What does Hezbollah's arsenal look like?
Hezbollah has been trading daily cross-border fire with its sworn enemy Israel as war rages in Gaza, with the Iran-backed Lebanese group deploying a large weapons arsenal amassed over decades.
Below is a look at the group's firepower and how it has expanded since it fought a war with Israel in 2006.
- Armed and dangerous -
Hezbollah is the only Lebanese faction to have retained its weapons after the end of Lebanon's 1975-1990 civil war, and is now considered to have a more powerful stockpile than the national army.
It is also the most powerful group in the Axis of Resistance -- an alliance of Tehran-supported groups mainly in Iraq, Syria, Yemen and the Palestinian territories.
The 2006 Israel-Hezbollah war killed more than 1,200 people in Lebanon, mostly civilians, and 160 in Israel, largely soldiers.
Since then, "Hezbollah has robustly expanded the quantity and the quality of its arsenal," said Dina Arakji from Control Risks consultancy.
"The group in 2006 reportedly had about 15,000 rockets, while estimates over the past couple of years suggest that this number has multiplied by almost 10 times," she said.
The group has also gained significant combat experience after years of fighting on the side of President Bashar al-Assad in Syria's civil war.
Skirmishes on the Lebanon-Israel border began on October 8, one day after Hamas attacks against Israel sparked war, but so far Hezbollah has largely limited itself to targeting sites near the Israeli border.
Hezbollah chief Sayyed Hassan Nasrallah has repeatedly said his group holds advanced weaponry capable of striking deep into Israeli territory.
- Fighters and tunnels -
In 2021, Nasrallah said his group had some 100,000 "trained" and "armed" fighters.
But Arakji said the number was "likely to be inflated."
The group's fighters include an elite force known as the Radwan Unit, which "could be described as the group's special forces," Arakji added.
Since the 2006 conflict ended, the group has not had a visible military presence on Lebanon's southern border, which is patrolled by United Nations peacekeepers.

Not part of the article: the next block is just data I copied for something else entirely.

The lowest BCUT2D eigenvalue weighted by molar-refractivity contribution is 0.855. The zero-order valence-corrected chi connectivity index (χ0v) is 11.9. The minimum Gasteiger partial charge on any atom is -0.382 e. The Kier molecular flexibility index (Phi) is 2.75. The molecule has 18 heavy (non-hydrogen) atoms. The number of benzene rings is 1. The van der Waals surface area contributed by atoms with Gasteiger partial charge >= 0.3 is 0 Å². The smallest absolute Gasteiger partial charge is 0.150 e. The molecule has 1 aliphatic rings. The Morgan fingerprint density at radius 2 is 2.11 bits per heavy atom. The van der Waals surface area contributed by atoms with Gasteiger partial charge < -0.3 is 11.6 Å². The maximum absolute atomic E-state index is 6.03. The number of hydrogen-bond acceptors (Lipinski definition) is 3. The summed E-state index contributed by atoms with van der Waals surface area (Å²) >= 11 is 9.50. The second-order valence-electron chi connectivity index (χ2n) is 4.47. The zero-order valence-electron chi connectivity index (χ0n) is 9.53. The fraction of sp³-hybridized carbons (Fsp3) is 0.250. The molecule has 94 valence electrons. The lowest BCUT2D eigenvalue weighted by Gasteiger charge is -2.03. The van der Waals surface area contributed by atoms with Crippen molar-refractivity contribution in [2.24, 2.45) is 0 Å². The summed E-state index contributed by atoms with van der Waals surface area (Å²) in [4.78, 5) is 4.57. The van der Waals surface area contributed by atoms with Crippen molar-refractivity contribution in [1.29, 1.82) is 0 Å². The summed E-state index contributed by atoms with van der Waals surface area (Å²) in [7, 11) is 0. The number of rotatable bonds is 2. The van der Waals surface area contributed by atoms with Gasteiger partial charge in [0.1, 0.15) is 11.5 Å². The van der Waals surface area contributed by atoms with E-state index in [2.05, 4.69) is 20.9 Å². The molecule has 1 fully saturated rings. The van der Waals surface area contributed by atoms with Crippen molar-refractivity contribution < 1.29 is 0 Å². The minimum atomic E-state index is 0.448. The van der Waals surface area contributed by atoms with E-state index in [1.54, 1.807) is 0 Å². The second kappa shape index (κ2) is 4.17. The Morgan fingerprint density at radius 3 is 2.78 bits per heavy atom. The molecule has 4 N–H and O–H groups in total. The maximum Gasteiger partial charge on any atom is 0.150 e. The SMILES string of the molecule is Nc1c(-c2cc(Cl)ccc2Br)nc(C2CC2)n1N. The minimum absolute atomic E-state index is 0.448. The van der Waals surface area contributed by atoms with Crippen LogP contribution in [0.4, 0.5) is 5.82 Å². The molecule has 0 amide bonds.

But Hezbollah has maintained large influence in Lebanon's south, where it has reportedly built hideouts and tunnels.
Israel has accused Hezbollah of building cross-border tunnels and has claimed to have destroyed several.
The tunnel network "is likely to be extensive," said Arakji, adding that "there is no indication... that Hezbollah has stopped constructing them."
- Precision guided missiles -
In September 2018, Nasrallah said his group had acquired "precision missiles" despite Israeli efforts to prevent it from doing so.
Arakji said precision guided missiles could allow the group to "strike targets with a higher level of accuracy and lower margins of error."
In February 2022, Nasrallah said Hezbollah had "the capacity to transform our missiles into precision missiles."
In August this year, he said it would take just "a few high-precision missiles" for the group to destroy Israeli targets including "civilian and military airports, airbases, power stations" and the Dimona nuclear facility.
- Guided missiles -
Hezbollah has been using guided missiles extensively in the latest cross-border clashes, particularly against Israeli tanks.
In August, the group announced it had a weapon dubbed "God's Revenge", designed to fire Russian Kornet anti-tank missiles.
The double launcher is capable of "accurately hitting targets simultaneously and destroying them," according to Hezbollah's official media.
- Unguided missiles -
Hezbollah holds unguided surface-to-surface rockets, which formed the bulk of its arsenal during the 2006 war, including Katyushas.
On Saturday, Nasrallah said that for the first time, the group was using Burkan missiles, adding that they could carry "a payload of 300-500 kilograms."
- Anti-aircraft -
Hezbollah holds surface-to-air missiles, with the group claiming to have downed Israeli drones in the latest round of fighting.
A Hezbollah video released in 2019 showed shoulder-held surface-to-air weaponry as the group threatened to target Israeli unmanned aerial vehicles.
- Anti-ship -
Hezbollah first used anti-ship weaponry in 2006 against an Israeli naval vessel, the INS Hanit, stationed off Beirut.
In 2019, the group published video footage showcasing Chinese-made C-802 and C-704 anti-ship missiles.
In 2022, before Lebanon and Israel reached a U.S.-mediated maritime border deal, Hezbollah threatened to strike Israeli off-shore gas platforms.
- Drones -
Hezbollah has unmanned aerial vehicles including surveillance and attack drones, some of which it put on show in May during a display of military might.
Nasrallah said Saturday that the group has been using attack drones "for the first time" and has been flying "reconnaissance drones" deep into Israel daily.